Ano: 2009 URL: http://purl.umn.edu/58992
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Food Stamp Benefits Adjust to Earnings with and without Cross-Program Effects from TANF and SSI Cash Assistance AgEcon
Hanson, Kenneth; Andrews, Margaret S..
As households participating in the Food Stamp Program and other public assistance programs work more, the additional earnings are partially offset by a reduction in food stamp benefits and cash assistance from Temporary Assistance for Needy Families (TANF) or Supplemental Security Income (SSI). The rate at which food stamp benefits and TANF or SSI cash assistance are reduced with an increase in earnings is referred to as the program’s effective benefit reduction rate (EBRR). This report derives FSP EBRRs for earnings with and without cross-program effects from adjustments to TANF or SSI cash assistance due to the additional earnings. The estimated FSP EBRRs are combined with TANF EBRRs and SSI EBRRs to estimate an effective tax rate on earnings in terms...
Tipo: Conference Paper or Presentation Palavras-chave: Food Consumption/Nutrition/Food Safety.
Ano: 2007 URL: http://purl.umn.edu/9937
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Food Stamp Benefits Provide Fiscal Stimulus AgEcon
Hanson, Kenneth.
Tipo: Article Palavras-chave: Food Security and Poverty; Public Economics.
Ano: 2008 URL: http://purl.umn.edu/123225
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Global Agricultural Reform and U.S. Agricultural Adjustment Capacity AgEcon
Burfisher, Mary E.; Hanson, Kenneth; Hopkins, Jeffrey W.; Somwaru, Agapi.
Tipo: Conference Paper or Presentation Palavras-chave: Agricultural and Food Policy.
Ano: 2004 URL: http://purl.umn.edu/15763
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GLOBAL AGRICULTURAL REFORM AND U.S. AGRICULTURAL ADJUSTMENT CAPACITY AgEcon
Hanson, Kenneth; Burfisher, Mary E.; Hopkins, Jeffrey W.; Somwaru, Agapi.
This paper focuses on U.S. agriculture response to policy reform. A growing body of empirical literature describes the potential aggregate gains for the U.S. markets if global agricultural tariffs and subsidies can be further reduced (USDA, 2001; World Bank, GEP 2002; Tokarick, 2003). These gains are based on an aggregation of expected responses at the micro-level, by firms and households, to changing market conditions. Some of them will be “"gainers"” whose current economic activities and assets will benefit from the new opportunities presented by policy reform. Some will be “"losers"” who are adversely affected by the reduction or loss of subsidies or import protection.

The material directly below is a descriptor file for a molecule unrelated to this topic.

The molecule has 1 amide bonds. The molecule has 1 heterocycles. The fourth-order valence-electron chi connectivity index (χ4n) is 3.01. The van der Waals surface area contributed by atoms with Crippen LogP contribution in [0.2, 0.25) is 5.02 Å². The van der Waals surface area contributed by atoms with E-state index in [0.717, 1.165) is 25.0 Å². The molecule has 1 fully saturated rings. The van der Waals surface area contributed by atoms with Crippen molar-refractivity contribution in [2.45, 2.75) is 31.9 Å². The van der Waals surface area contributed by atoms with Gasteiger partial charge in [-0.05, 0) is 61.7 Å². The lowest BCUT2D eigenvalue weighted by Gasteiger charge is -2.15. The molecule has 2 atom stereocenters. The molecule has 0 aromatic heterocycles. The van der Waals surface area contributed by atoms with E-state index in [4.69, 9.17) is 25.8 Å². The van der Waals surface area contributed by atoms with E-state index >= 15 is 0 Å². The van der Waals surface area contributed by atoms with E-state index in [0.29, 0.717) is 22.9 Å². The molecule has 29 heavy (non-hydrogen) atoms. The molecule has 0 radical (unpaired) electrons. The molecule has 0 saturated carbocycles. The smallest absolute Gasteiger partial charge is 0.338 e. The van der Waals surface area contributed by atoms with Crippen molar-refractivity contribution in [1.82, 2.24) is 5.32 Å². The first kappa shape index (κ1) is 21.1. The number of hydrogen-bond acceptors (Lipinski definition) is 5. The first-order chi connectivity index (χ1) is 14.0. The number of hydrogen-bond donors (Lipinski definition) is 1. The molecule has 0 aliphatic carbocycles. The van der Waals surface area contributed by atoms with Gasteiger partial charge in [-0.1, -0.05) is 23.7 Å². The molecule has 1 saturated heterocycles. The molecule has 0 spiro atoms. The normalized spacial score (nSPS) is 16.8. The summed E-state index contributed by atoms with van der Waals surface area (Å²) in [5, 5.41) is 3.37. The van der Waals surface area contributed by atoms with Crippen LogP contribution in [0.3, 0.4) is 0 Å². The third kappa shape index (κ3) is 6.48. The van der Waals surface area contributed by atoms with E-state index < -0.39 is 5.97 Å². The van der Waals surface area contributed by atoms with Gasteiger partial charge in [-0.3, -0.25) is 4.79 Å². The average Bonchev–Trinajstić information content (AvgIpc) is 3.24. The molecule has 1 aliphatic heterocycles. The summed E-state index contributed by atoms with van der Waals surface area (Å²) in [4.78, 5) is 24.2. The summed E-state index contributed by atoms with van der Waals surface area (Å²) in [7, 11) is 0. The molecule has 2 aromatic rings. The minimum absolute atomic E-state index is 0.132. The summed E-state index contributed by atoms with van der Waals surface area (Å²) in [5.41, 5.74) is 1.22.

Tipo: Conference Paper or Presentation Palavras-chave: Agricultural and Food Policy.
Ano: 2004 URL: http://purl.umn.edu/20348
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Higher Food Prices Can Take a Bite Out of SNAP Benefits AgEcon
Hanson, Kenneth; Andrews, Margaret S..
Tipo: Article Palavras-chave: Food Security and Poverty.
Ano: 2009 URL: http://purl.umn.edu/124065
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Increased SNAP Benefits Provide Countercyclical Boost AgEcon
Hanson, Kenneth; Morrison, Rosanna Mentzer.
Tipo: Article Palavras-chave: Food Security and Poverty.
Ano: 2009 URL: http://purl.umn.edu/124210
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MOVING PUBLIC ASSISTANCE RECIPIENTS INTO THE LABOR FORCE, 1996-2000 AgEcon
Hanson, Kenneth; Hamrick, Karen S..
Moving recipients of public assistance into jobs is a goal of the current system for providing public assistance to low-income households. Using scenario analysis with a computable general equilibrium model, ERS researchers examined some of the labor market impacts of the "welfare-to work" provisions of the Personal Responsibility and Work Opportunity Reconciliation Act of 1996 (PRWORA). The results show that, from 1996 to 2000, the influx of public assistance recipients into the labor force put downward wage pressure on low-skill occupations, making wage growth smaller than it would have been without the influx. At the same time, the influx added workers to the labor force, which contributed to economic growth. By expanding the labor force, the influx...